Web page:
Type Systems and Static Analysis

What is the difference between a type system and a static analysis?

Technically, a type system is a particular kind of static analysis. In practice, people use the term “static analysis” to refer to those static analyses which are not type systems. So, what constitutes a type system?

In my view, a type system is decidable, composable, predictable static analysis.

This essay focuses mainly on the use of type systems and static analyses for correctness issues. The use of static analysis for optimization and performance improvement is unquestioned and well-established.


Typechecking must be decidable. The user may be required to add annotations to a program, so long as there is a simple rule explaining where such annotations are required. Once annotated, the process of determining if the program is well-typed must be decidable.


It must be possible to check the type of an expression using only its immediate subexpressions, their types, and the list of their free variables.

This is a crucial precondition for the next requirement (predictability): it ensures that if you change a subroutine in a manner which does not alter its type, you will not break the well-typedness of any program which invokes it. It is the most basic form of “contract” between caller and callee.


If type checking fails, the type checker must always be able to explain the failure and the reason for the failure to the user.

There is a great paper A Few Billion Lines of Code Later about how unpredictable static analyses cause all sorts of problems in “real world” use that you'd never encounter in a research environment. I believe that this phenomenon explains why unpredictable analyses are so popular in academia but so rarely used for correctness in real life (compared to type systems, which are ubiquitous).

Some great quotes:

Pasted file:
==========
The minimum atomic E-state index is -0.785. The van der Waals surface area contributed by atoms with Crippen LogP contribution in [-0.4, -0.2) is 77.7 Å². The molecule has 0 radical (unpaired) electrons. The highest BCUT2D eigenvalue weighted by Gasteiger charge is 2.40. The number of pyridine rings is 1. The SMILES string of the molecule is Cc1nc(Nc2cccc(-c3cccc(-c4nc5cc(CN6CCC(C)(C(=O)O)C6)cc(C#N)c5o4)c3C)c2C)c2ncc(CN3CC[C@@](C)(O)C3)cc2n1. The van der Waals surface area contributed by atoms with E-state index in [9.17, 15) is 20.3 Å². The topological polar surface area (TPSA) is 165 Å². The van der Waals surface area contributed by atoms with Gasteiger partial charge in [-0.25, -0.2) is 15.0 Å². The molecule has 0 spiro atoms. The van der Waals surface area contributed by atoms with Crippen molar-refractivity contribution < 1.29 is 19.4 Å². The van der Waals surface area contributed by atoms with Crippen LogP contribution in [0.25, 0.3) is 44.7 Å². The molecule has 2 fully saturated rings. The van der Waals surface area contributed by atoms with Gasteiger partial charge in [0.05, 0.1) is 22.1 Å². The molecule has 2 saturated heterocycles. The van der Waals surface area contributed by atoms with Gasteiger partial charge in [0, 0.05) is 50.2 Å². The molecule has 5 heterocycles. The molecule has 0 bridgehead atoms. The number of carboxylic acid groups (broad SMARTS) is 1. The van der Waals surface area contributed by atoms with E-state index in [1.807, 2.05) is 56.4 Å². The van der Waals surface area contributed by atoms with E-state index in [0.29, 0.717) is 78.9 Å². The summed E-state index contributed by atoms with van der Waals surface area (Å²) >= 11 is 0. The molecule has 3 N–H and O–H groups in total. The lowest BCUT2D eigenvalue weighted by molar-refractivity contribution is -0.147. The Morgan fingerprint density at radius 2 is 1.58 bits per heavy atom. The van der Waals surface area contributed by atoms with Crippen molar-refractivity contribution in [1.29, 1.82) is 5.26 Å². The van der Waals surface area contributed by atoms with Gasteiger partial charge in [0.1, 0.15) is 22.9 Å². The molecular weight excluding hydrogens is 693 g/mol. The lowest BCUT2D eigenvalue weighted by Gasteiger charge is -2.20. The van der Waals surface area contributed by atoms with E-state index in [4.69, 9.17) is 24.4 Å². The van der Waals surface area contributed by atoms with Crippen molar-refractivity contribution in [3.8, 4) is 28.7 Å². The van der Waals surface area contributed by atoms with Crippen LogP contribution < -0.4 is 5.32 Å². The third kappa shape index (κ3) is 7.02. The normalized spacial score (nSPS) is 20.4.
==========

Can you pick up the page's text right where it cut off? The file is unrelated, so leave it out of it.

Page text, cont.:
Losing already inspected bugs is always a problem, even if you replace them with many more new errors. While users know in theory that the tool is “not a verifier,” it’s very different when the tool demonstrates this limitation, good and hard, by losing a few hundred known errors after an upgrade.

Users really want the same result from run to run. Even if they changed their code base. … Analysis changes can easily cause the set of defects found to shift. The new-speak term we use internally is “churn.” A big change from academia is that we spend considerable time and energy worrying about churn when modifying checkers. We try to cap churn at less than 5% per release. This goal means large classes of analysis tricks are disallowed since they cannot obviously guarantee minimal effect on the bugs found.

As the number of analysis steps increases, so, too, does the chance of analysis mistake, user confusion, or the perceived improbability of event sequence. No analysis equals no mistake. Further, explaining errors is often more difficult than finding them. … The heuristic we follow: Whenever a checker calls a complicated analysis subroutine, we have to explain what that routine did to the user, and the user will then have to (correctly) manually replicate that tricky thing in his/her head. … For many years we gave up on checkers that flagged concurrency errors; while finding such errors was not too difficult, explaining them to many users was.